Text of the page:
Chase Robinson to assume leadership of the Freer and Sackler Galleries

Chase F. Robinson, former president of The Graduate Center of the City University of New York and distinguished professor of history, became the Dame Jillian Sackler Director of the Arthur M. Sackler Gallery and Freer Gallery of Art, effective Dec. 10.

Portriat of Robinson posed against bookshelf

Chase F. Robinson (Photo by Paula Vlodkowsky)

In Memoriam: Lori D. Yarrish

Lori Yarrish, the director of the Anacostia Community Museum, passed away August 6 after a brief illness.

Yarrish holding magazine cover

Lori Yarrish at the Washingtonian magazine gala celebrating Washington, D.C.’s most powerful women in the arts. (Photo by Haili Francis via Twitter)


Things that go bump in the night: A night at the museums with the third shift

Andrea Martin tags along on the third shift to see what goes on in our museums after hours and learns that to the trained ear, things that go bump in the night may just mean a blown compressor.

Group photo

The 3rd Shift USRO Team from left to right: Anthony Dessaso, Dwayne Reed, Aaron Mason, Chau Le, Thomas McMahon, Jason Pickett, Troy Arnold, and Steven Thomas (Supervisor). Not pictured: Salvador Portillo and Lashaun Mitchell (Photo by Andrea Martin)

Secretary’s 2018 Research Awards presented

From music to mail and spectral energy to sustainability, Smithsonian research touches ever facet of our world–and beyond.

Songer in the field

Dr. Melissa Songer taking a break from tracking a conflict elephant for collaring in the Bago Yoma, Myanmar. She presented the annual Bruce “Will” Morrison memorial lecture Sept. 18. (Photo courtesy of Christie Sampson.)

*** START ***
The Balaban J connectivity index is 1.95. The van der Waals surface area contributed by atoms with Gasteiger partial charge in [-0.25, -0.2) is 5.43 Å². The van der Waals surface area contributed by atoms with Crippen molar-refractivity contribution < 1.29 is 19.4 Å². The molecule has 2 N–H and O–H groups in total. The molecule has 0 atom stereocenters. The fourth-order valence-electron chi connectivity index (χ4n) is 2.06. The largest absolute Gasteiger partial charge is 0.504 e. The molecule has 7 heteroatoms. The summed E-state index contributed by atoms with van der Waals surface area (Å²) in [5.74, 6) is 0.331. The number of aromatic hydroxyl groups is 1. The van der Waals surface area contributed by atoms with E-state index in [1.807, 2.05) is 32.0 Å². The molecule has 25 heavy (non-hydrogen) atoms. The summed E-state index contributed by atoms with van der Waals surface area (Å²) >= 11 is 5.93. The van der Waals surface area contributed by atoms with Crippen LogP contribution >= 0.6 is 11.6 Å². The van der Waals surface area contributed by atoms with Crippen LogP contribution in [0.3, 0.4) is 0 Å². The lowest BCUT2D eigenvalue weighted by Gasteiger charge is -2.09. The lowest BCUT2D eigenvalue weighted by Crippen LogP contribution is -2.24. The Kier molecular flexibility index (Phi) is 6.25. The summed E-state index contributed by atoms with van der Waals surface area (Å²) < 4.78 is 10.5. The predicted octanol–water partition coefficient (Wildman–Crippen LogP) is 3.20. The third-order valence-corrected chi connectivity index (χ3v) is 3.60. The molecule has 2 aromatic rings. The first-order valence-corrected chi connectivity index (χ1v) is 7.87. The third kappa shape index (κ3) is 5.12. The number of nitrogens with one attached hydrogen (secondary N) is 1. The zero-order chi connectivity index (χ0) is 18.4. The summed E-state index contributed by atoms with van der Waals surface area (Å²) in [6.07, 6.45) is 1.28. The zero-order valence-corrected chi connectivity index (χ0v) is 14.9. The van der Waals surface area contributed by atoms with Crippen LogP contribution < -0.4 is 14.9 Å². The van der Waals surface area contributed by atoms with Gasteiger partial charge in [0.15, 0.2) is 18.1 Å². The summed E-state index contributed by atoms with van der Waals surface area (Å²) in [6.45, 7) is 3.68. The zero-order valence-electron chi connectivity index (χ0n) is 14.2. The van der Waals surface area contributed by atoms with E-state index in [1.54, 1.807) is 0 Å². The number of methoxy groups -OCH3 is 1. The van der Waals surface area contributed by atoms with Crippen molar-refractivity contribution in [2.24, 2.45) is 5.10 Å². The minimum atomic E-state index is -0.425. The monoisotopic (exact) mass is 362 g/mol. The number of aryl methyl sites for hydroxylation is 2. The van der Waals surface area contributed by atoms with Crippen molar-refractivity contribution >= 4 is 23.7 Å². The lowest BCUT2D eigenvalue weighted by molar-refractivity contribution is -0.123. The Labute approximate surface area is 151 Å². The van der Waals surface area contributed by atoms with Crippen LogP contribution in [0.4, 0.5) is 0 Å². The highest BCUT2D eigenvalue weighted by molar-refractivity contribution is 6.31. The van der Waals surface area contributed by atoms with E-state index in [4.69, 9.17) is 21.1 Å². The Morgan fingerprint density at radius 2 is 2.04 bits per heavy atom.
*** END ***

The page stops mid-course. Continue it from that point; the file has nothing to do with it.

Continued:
Shawnie McRaney: The courage of change

Shawnie McRaney struggled to understand her gender identity for years before she finally identified as transgender. She shares her personal journey with courage and candor and explains how the support of her colleagues and the Smithsonian’s commitment to diversity and acceptance helped her make the decision to transition.

McRanety sits on the floor in front of the statue of George Washington

Shawnie McRaney sits before the Horation Greenough statue of George Washington at the entrance to the 2 West Gallery at the National Museum of American History. (Photo by Jaclyn Nash)


Drawing on a half-century’s experience

A self-taught illustrator, Vichai Milikul has been creating meticulous scientific drawings of the minutiae of mosquitoes and other insects for more than 50 years.